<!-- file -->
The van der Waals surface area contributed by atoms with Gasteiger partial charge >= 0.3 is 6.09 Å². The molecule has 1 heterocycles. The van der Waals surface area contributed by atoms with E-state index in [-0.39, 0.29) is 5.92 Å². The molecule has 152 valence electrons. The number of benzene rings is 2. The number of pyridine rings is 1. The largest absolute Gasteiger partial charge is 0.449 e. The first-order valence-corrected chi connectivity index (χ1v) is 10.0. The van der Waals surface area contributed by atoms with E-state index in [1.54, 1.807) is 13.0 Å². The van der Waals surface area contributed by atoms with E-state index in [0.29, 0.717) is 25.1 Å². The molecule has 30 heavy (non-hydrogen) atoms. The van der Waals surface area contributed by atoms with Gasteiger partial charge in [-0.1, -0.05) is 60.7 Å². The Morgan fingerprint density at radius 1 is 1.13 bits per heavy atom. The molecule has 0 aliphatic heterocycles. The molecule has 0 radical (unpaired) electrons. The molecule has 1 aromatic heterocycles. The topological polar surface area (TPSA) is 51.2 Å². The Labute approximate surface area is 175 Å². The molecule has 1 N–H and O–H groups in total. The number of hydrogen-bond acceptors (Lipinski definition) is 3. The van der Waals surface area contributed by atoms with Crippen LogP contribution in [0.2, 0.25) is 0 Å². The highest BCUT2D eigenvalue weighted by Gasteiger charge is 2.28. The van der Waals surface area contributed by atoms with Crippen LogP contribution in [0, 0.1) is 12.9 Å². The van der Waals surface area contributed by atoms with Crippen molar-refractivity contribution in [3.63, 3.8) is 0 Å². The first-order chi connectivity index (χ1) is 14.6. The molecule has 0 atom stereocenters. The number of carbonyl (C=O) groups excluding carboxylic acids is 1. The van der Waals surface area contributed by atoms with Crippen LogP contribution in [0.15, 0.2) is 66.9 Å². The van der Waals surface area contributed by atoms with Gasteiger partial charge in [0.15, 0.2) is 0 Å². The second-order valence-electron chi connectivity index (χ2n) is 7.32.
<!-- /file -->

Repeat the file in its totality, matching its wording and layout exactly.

The van der Waals surface area contributed by atoms with Gasteiger partial charge >= 0.3 is 6.09 Å². The molecule has 1 heterocycles. The van der Waals surface area contributed by atoms with E-state index in [-0.39, 0.29) is 5.92 Å². The molecule has 152 valence electrons. The number of benzene rings is 2. The number of pyridine rings is 1. The largest absolute Gasteiger partial charge is 0.449 e. The first-order valence-corrected chi connectivity index (χ1v) is 10.0. The van der Waals surface area contributed by atoms with E-state index in [1.54, 1.807) is 13.0 Å². The van der Waals surface area contributed by atoms with E-state index in [0.29, 0.717) is 25.1 Å². The molecule has 30 heavy (non-hydrogen) atoms. The van der Waals surface area contributed by atoms with Gasteiger partial charge in [-0.1, -0.05) is 60.7 Å². The Morgan fingerprint density at radius 1 is 1.13 bits per heavy atom. The molecule has 0 aliphatic heterocycles. The molecule has 0 radical (unpaired) electrons. The molecule has 1 aromatic heterocycles. The topological polar surface area (TPSA) is 51.2 Å². The Labute approximate surface area is 175 Å². The molecule has 1 N–H and O–H groups in total. The number of hydrogen-bond acceptors (Lipinski definition) is 3. The van der Waals surface area contributed by atoms with Crippen LogP contribution in [0.2, 0.25) is 0 Å². The highest BCUT2D eigenvalue weighted by Gasteiger charge is 2.28. The van der Waals surface area contributed by atoms with Crippen LogP contribution in [0, 0.1) is 12.9 Å². The van der Waals surface area contributed by atoms with Crippen molar-refractivity contribution in [3.63, 3.8) is 0 Å². The first-order chi connectivity index (χ1) is 14.6. The molecule has 0 atom stereocenters. The number of carbonyl (C=O) groups excluding carboxylic acids is 1. The van der Waals surface area contributed by atoms with Crippen LogP contribution in [0.15, 0.2) is 66.9 Å². The van der Waals surface area contributed by atoms with Gasteiger partial charge in [0.15, 0.2) is 0 Å². The second-order valence-electron chi connectivity index (χ2n) is 7.32.